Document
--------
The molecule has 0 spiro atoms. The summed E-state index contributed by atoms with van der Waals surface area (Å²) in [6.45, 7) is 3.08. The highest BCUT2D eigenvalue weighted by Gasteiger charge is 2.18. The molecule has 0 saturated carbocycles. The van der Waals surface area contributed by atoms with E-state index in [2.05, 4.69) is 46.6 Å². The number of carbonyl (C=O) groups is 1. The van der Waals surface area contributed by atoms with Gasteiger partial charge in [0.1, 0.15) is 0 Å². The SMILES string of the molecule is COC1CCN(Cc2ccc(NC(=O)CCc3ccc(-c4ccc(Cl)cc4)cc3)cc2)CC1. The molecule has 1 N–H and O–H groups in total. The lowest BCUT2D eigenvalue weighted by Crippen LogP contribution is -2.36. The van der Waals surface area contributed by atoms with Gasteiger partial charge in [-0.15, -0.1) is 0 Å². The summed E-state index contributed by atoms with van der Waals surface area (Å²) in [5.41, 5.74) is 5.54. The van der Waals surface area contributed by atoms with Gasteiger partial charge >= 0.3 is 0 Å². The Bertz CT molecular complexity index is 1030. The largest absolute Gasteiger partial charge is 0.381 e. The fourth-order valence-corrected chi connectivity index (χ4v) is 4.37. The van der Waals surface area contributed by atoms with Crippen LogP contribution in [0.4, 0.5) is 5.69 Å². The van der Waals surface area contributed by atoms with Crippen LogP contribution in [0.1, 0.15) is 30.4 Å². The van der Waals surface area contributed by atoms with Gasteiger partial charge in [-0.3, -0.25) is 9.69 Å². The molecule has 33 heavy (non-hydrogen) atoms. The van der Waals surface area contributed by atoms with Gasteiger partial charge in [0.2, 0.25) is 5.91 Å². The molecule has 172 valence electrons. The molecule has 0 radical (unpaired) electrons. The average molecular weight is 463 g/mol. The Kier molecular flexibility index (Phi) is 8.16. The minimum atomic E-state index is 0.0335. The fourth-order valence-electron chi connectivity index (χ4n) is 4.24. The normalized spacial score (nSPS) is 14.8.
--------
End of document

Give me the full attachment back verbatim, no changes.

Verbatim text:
The molecule has 0 spiro atoms. The summed E-state index contributed by atoms with van der Waals surface area (Å²) in [6.45, 7) is 3.08. The highest BCUT2D eigenvalue weighted by Gasteiger charge is 2.18. The molecule has 0 saturated carbocycles. The van der Waals surface area contributed by atoms with E-state index in [2.05, 4.69) is 46.6 Å². The number of carbonyl (C=O) groups is 1. The van der Waals surface area contributed by atoms with Gasteiger partial charge in [0.1, 0.15) is 0 Å². The SMILES string of the molecule is COC1CCN(Cc2ccc(NC(=O)CCc3ccc(-c4ccc(Cl)cc4)cc3)cc2)CC1. The molecule has 1 N–H and O–H groups in total. The lowest BCUT2D eigenvalue weighted by Crippen LogP contribution is -2.36. The van der Waals surface area contributed by atoms with Gasteiger partial charge in [-0.15, -0.1) is 0 Å². The summed E-state index contributed by atoms with van der Waals surface area (Å²) in [5.41, 5.74) is 5.54. The van der Waals surface area contributed by atoms with Gasteiger partial charge >= 0.3 is 0 Å². The Bertz CT molecular complexity index is 1030. The largest absolute Gasteiger partial charge is 0.381 e. The fourth-order valence-corrected chi connectivity index (χ4v) is 4.37. The van der Waals surface area contributed by atoms with Crippen LogP contribution in [0.4, 0.5) is 5.69 Å². The van der Waals surface area contributed by atoms with Crippen LogP contribution in [0.1, 0.15) is 30.4 Å². The van der Waals surface area contributed by atoms with Gasteiger partial charge in [-0.3, -0.25) is 9.69 Å². The molecule has 33 heavy (non-hydrogen) atoms. The van der Waals surface area contributed by atoms with Gasteiger partial charge in [0.2, 0.25) is 5.91 Å². The molecule has 172 valence electrons. The molecule has 0 radical (unpaired) electrons. The average molecular weight is 463 g/mol. The Kier molecular flexibility index (Phi) is 8.16. The minimum atomic E-state index is 0.0335. The fourth-order valence-electron chi connectivity index (χ4n) is 4.24. The normalized spacial score (nSPS) is 14.8.